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Standing At The Emirates, Old Trafford, ST James Park or Molineux?

02 Apr 2011 10:06:15

Standing At The Emirates, Old Trafford, ST James Park or Molineux?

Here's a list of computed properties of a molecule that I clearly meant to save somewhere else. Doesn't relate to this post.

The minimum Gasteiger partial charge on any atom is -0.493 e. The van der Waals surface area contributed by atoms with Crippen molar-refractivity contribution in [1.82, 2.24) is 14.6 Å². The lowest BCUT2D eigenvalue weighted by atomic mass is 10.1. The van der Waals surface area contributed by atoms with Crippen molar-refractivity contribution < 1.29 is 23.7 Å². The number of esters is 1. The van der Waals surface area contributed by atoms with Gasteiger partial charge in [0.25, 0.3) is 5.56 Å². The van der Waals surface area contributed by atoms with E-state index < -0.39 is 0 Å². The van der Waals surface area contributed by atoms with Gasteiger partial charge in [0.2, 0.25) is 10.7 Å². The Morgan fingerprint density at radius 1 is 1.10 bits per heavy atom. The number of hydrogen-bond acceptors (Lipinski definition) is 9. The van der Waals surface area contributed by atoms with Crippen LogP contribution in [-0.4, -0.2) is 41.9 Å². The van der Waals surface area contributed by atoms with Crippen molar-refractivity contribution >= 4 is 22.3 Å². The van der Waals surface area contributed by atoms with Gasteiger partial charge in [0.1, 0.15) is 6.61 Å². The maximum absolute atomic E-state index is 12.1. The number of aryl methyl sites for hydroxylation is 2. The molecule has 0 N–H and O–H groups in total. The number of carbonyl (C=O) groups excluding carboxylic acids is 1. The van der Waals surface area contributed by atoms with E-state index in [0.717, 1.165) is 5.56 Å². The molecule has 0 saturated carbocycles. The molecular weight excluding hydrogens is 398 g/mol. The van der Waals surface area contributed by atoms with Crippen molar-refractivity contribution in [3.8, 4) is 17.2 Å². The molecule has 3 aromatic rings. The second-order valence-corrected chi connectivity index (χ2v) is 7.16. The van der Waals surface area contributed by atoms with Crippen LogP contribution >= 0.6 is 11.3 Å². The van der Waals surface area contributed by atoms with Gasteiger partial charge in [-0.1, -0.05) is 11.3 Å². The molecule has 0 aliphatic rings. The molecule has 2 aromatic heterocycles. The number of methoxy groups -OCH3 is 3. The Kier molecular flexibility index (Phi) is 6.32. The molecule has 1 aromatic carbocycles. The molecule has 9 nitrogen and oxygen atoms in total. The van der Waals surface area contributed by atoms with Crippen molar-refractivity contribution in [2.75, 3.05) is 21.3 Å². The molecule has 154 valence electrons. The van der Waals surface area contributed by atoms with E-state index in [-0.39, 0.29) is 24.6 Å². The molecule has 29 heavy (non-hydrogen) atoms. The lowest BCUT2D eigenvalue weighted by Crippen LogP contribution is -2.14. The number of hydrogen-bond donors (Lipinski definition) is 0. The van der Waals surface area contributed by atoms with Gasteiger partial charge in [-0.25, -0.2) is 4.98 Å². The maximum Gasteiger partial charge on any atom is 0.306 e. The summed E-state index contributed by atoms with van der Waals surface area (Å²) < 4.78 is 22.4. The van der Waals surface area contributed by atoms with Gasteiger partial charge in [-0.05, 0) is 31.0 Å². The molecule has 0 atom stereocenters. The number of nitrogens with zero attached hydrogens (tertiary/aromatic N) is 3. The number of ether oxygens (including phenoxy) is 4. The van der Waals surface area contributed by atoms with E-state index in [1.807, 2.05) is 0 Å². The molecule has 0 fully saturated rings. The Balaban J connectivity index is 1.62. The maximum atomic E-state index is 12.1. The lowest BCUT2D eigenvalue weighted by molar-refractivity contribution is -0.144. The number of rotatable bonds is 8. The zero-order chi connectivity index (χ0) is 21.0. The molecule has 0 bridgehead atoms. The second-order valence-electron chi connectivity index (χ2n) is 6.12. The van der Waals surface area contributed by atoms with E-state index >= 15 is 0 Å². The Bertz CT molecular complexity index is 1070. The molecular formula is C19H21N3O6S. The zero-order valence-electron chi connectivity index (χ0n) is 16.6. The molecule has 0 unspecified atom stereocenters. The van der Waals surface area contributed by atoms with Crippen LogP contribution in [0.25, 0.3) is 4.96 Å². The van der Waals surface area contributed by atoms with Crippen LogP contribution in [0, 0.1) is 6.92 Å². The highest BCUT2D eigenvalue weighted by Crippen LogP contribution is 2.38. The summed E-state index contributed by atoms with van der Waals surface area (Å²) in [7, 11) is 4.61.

The Football Supporters' Federation has launched a petition please sign it How many Arsenal, Manchester United, Wolves or Newcastle (Exeter we still need you) fans are, not only being priced out of live football, but unable to get in due to capacity crowds? Simple then, out with the seats and in with a few safety barriers just as they do at Schalke and on the mother of all modern day terraces at Borussia Dortmund FC’s Westfalenstadion. That’s right when the Champions League comes to town the seats come out reducing the capacity of the mighty 25,000 terrace and stadium from 82,700 to 67,000.   So how can we make this a reality then? Simple sign the petition and pass the word or this article onto your mates. Remember League 1, 2 and Championship fans  we need the numbers in the Premiership to back this for it to work.   The Football Supporters’ Federation has launched a petition – visit www.fsf.org.uk/safestanding - as part of our campaign for the introduction of safe standing areas in the top two divisions in England and Wales. We know some of you might think that signing a petition is a bit of a futile gesture, but the timing for the campaign is crucial. There is currently a bill going through Parliament which faces its second reading in a little under three months time, and for the first time in two decades the Sports Minister has agreed to look at the evidence on safe standing. We have a short timeframe to gather support and prove that there is a groundswell of opinion behind fans’ choice to stand at football in England and Wales. Within a week of launching the petition, nearly 10,000 fans added their voices to our campaign, but we need a great deal more support behind our cause. The more numbers that back our campaign, the stronger our case to the Government and football authorities will be. There is a great deal of nonsense spoken about standing by the mainstream media and football commentators, and we feel we are constantly fighting an uphill battle. The most common argument is that standing is inherently unsafe. If that is the case, why is it allowed in Leagues One and Two? If standing was truly unsafe, it would be outlawed not only in the lower leagues, but at horseracing, rugby, motorsport and concerts (some of which are held in all-seater football stadiums). Our position is that if standing is safe in the lower leagues, then it must be safe in the top two divisions.  We find the idea that safety is dependent upon the quality of football played on the pitch as absolutely absurd, and logically flawed. Many opponents to standing mistakenly cite Hillsborough as a reason not to allow its introduction. Their argument is that a return to terraces means another Hillsborough disaster is inevitable. The tragic loss of lives in 1989 was not caused by standing; the Taylor Report primarily blamed the failure of police control. It did not ban standing, nor claim it was inherently unsafe. Furthermore, we are not calling for a reintroduction of terraces. Modern safe-standing areas in Germany feature convertible seats, with barriers between every row. The FSF’s Safe Standing Campaign is also not just about those who prefer to stand. By giving supporters the choice, we think that everyone benefits. Those who wish to stand can do so, while those who prefer to sit no longer have to worry about having their view blocked. Every week thousands of fans stand in front of their seats for large parts of the game, and attempts by the authorities to end this practice have failed. Fans are standing in ever greater numbers, and we think they should be able to do so in safely designed and managed areas where possible. The FSF does not propose that the stringent safety standards laid down in the Government’s Green Guide be abolished or weakened in any way, and nor are we suggesting that clubs should be forced to provide safe standing areas. Issues around cost and feasibility should be a matter for individual clubs and their fans, not for the government. If you agree with us that fans should have the choice to sit or stand at football, please add your name to the thousands already in favour of safe standing. Now’s the best chance we’ll have to make a difference. We, as football fans, have to stand up for ourselves. Add your signature today: www.fsf.org.uk/safestanding The FSF is the national supporters’ organisation for all football fans and represents more than 180,000 individual fans and affiliate members, such as supporters' clubs, throughout England and Wales. Once closed this petition will be handed to the relevant government and football authorities.


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